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`Poor hit hardest’ as tobacco tax passed

Hong Kong Standard – 16 June 2011

Legislators yesterday endorsed a controversial government proposal to increase the tax on tobacco by 41.56 percent.

After a debate lasting seven hours, most pan- democrats sided with the government to pass the bill by 33 votes to eight with 12 abstentions.

The pro-government Democratic Alliance for the Betterment and Progress of Hong Kong decided to sit on the fence. There were 54 legislators in the chamber.

The vote means a packet of cigarettes will now cost HK$50, 70 percent of which is tax.

While the government insists the tax is a public health issue, the lawmakers who voted against it – including the three People Power and League of Social Democrats radicals – said it deprives the poor from enjoying the only luxury they can afford.

“It is discriminatory against the poor,” People Power lawmaker Albert Chan Wai-yip said.

His ally, Raymond Wong Yuk-man, agreed. “It’s a regressive tax and only increases the wealth gap. If you insist on harassing the poor people, why don’t you just shoot all the smokers?” Wong asked.

Tourism lawmaker Paul Tse Wai-chun said smoking is part of our freedom and the government should not intervene.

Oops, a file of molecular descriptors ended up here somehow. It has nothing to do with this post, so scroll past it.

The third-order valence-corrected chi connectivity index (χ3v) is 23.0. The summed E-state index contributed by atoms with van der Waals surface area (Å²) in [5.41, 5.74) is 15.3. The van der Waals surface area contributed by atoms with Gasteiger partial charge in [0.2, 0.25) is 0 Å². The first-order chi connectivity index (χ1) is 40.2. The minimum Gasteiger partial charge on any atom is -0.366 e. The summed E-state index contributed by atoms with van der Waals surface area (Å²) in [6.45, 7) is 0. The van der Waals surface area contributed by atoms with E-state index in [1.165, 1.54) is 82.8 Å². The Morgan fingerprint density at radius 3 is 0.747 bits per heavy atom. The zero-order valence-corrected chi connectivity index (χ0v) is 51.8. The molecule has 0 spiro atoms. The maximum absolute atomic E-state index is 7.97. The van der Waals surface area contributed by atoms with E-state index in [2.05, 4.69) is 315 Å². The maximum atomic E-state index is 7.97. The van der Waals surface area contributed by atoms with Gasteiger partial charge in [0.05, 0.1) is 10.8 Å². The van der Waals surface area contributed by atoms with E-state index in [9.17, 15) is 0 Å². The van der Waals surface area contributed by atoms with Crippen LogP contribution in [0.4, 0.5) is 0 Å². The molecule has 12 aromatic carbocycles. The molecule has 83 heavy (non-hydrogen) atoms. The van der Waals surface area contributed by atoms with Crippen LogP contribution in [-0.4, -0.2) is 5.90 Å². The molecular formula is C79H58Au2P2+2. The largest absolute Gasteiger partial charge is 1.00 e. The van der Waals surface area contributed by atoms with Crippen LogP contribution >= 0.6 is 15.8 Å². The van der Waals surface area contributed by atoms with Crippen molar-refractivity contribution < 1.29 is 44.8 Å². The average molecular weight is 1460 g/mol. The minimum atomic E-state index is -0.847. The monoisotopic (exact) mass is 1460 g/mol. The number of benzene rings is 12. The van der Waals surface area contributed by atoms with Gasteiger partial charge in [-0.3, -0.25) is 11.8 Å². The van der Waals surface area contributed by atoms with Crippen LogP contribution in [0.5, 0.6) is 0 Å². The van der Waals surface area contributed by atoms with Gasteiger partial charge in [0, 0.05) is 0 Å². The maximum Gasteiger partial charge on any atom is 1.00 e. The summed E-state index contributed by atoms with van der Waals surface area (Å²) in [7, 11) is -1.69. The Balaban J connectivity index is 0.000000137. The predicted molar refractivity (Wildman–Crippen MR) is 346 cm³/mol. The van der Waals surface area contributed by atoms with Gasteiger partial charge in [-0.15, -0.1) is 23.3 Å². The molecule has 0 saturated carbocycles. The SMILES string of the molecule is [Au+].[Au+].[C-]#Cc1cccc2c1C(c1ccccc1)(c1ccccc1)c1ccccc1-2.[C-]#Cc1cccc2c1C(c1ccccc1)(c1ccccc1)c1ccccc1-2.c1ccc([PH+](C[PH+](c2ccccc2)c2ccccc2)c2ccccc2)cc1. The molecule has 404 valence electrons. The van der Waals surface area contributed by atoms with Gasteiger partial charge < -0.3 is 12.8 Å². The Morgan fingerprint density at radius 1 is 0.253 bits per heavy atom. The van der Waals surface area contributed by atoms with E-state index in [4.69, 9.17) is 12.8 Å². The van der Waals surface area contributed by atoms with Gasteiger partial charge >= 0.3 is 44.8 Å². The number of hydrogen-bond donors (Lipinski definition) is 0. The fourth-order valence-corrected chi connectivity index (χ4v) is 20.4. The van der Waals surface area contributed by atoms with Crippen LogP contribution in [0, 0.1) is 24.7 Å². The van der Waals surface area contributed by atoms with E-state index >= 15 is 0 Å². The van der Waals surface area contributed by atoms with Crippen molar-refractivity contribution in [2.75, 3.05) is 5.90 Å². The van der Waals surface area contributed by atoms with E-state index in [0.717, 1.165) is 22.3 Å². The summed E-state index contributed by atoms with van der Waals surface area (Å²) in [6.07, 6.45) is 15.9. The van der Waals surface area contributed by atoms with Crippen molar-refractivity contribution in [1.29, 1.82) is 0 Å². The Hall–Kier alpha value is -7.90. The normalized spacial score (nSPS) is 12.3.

Industrial lawmaker Lam Tai-fai, who has a secondary school in his name, said he is against smoking but it was wrong to use taxation to control it.

“When you catch a student smoking, you should provide counseling, instead of giving a fine equivalent to three times the school fee.”

Vincent Fang Kang of the Liberal Party, which voted against it, said the move will only encourage smokers to buy illegal cigarettes.

DAB lawmaker Wong Ting-kwong, a smoker for 40 years, said the tax will jeopardize the livelihoods of newspaper vendors and the 30,000 people who rely on the business.

An amendment moved by Regina Ip Lau Suk-yee of the New People’s Party, and former secretary for security, to impose the tax gradually over five years, was vetoed.

Secretary for Food and Health York Chow Yat-ngok said the tobacco tax has already had a positive effect in discouraging smoking, with the number of young smokers down 10 percent since the last tobacco tax adjustment in 2009.

He said the government is using a multi- pronged, progressive approach to minimize the harmful effects of tobacco on young people.

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